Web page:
It’s no secret to the Christian that the Bible is a supernatural book. From the virgin birth and the resurrection to the power in the blood, many can testify of reading the exact passage they need at the exact moment they need it. The Bible is a living Word.
This is especially exciting to those of us who love all things speculative. The question what if drives us to imagine new worlds, technologies, and even systems of magic. What many people, even Christians, forget or fail to realize is just how relevant the Bible is for the speculative reader. Here are a few examples of spectacular stories found in the Bible, but there are many more. I encourage you to seek them out and let us know what you find!
Time travel? You bet.
Hezekiah was a mighty king who did that which was right in the eyes of the Lord. He followed in the footsteps of his ancestor, King David, and he ruled over Judah after the kingdom of Israel had been split in two.
After Hezekiah tore down the idols and restored proper faith throughout his kingdom, the king of Assyria came up against them. It looked as if he would take Hezekiah, but God sent an angel to smite the Assyrian army and they were defeated. (You can read all about Hezekiah in II Kings 18–20, II Chronicles 29–31, and Isaiah 36–39.)
We learn in II Chronicles, though, that these great happenings caused Hezekiah to get a little puffed up and proud. He became ill, and the prophet Isaiah was sent to tell him he was going to die. Hezekiah fell on his face and humbled himself. He asked God for mercy and God complied. He even gave the king a sign to prove his intent—he turned back the shadows ten degrees. No one knows exactly how much time ten degrees was, but the general consensus based on today’s measurements is around twenty minutes.
Is this a huge time travel? Considering none of us can do it, I’d say yes.
The writing is on the wall
This is a popular phrase that has come to mean that any given thing is inevitable. The writing is already on the wall—it’s going to happen. But the phrase has its roots in the Biblical book of Daniel.
Nebuchadnezzar, king of Babylon, came up against Israel and besieged it. He took all of their treasures, as well as the people whom he made captives. We’ve heard the story of Daniel in the lion’s den, and you’ve almost certainly heard of Shadrach, Meshach, and Abednego.
At some point after these happenings, Nebuchadnezzar dies and his son, Belshazzar, becomes king. He was a wicked king who didn’t learn from his father’s mistakes, and one day he threw a great feast. In the midst of the feast, he calls for the vessels from his father’s conquest of Judah to be brought forth. He and his guests were going to drink their wine out of these vessels, which had come from the holy temple.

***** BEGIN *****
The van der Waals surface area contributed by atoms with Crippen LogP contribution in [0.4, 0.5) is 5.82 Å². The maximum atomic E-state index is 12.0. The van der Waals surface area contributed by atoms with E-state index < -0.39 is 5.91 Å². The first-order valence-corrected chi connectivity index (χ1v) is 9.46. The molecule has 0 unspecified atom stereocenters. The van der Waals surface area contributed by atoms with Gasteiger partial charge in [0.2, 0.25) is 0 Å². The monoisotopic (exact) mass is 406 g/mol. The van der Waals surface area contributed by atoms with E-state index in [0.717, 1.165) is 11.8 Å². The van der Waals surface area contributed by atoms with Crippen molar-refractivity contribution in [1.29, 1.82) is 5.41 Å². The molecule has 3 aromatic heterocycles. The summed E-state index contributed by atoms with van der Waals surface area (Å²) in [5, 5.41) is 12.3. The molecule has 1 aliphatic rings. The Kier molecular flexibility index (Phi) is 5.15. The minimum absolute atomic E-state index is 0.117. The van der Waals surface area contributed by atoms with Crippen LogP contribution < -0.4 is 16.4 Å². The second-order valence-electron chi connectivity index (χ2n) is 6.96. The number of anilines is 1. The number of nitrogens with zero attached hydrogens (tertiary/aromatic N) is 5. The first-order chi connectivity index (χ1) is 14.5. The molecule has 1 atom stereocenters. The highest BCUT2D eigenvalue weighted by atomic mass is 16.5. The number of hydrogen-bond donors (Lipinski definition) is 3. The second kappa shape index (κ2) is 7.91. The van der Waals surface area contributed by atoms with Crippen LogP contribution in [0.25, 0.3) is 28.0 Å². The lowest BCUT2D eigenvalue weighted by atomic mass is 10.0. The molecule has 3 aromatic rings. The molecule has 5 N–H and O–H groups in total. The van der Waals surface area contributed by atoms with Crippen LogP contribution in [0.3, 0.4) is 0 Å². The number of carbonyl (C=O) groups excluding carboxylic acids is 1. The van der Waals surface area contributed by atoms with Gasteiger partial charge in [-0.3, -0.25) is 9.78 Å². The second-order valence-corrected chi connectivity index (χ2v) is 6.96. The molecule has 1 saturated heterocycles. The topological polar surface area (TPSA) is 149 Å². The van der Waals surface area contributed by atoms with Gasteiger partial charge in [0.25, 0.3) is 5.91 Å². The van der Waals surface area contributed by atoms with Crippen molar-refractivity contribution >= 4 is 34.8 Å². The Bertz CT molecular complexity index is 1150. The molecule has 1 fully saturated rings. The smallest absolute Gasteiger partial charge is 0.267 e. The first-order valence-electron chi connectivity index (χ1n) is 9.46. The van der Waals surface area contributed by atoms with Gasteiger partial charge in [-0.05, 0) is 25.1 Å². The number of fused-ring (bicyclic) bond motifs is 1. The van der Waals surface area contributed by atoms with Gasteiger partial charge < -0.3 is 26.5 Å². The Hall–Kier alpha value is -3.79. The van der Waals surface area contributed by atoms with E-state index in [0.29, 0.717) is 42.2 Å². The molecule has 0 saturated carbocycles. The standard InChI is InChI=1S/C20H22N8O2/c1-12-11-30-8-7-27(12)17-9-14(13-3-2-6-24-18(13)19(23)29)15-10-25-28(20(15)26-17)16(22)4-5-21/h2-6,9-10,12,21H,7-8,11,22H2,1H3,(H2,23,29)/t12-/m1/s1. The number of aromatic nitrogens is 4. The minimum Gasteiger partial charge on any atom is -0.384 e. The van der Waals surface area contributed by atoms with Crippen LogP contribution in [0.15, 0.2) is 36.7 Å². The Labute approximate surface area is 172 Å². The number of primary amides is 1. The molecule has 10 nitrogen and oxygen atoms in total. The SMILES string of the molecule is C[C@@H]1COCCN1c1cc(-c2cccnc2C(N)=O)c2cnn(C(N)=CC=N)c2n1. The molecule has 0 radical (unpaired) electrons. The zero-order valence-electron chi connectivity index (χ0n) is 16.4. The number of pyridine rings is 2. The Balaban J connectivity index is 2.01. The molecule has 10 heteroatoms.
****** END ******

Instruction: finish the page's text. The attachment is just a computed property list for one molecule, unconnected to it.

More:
Daniel 5: 5–6 says:
“In the same hour came forth fingers of a man’s hand, and wrote over against the candlestick upon the plaister of the wall of the king’s palace: and the king saw the part of the hand that wrote. Then the king’s countenance was changed, and his thoughts troubled him, so that the joints of his loins were loosed, and his knees smote one against another.”
I think it’s safe to say he was afraid. His wife suggests he call for Daniel, who used to advise King Nebuchadnezzar, and when Daniel arrives his news is not good. The Bible tells us that on that very night Belshazzar was slain.
So, what did the hand write on the wall, and what did it mean?
MENE – God hath numbered thy kingdom, and finished it.
TEKEL – Thou are weighted in the balances, and art found wanting.
PERES – Thy kingdom is divided, and given to the Medes and Persians.
A zombie apocalypse? Not quite, but still …
In the New Testament books of Matthew, Mark, Luke, and John we are given the account of Jesus’ death, burial, and resurrection. You are no doubt familiar with this story, which is the core of our hope and salvation.
But during the account of Christ’s crucifixion, sandwiched between the veil of the temple being rent in twain and the centurion saying, “Truly this was the Son of God,” we have a few intriguing verses. Matthew 27: 52–53 says:
And the graves were opened; and many bodies of the saints which slept arose, and came out of the graves after his resurrection, and went into the holy city, and appeared unto many.
What happened to these bodies once they’d finished appearing to people in the city? What did they say to the people they came upon? What does it all mean? We may never know until we get to Heaven, but this story further exemplifies my point—the Bible is a spectacular book.
I’ll end here with the same sentiment I started with—a challenge to read the Bible for yourself, study it, and discover all the wonders it holds. If you’ve studied other spectacular stories from God’s word (or you have more insight into the stories I’ve given here) and you’d like to share them with us, please tell us in the comments!
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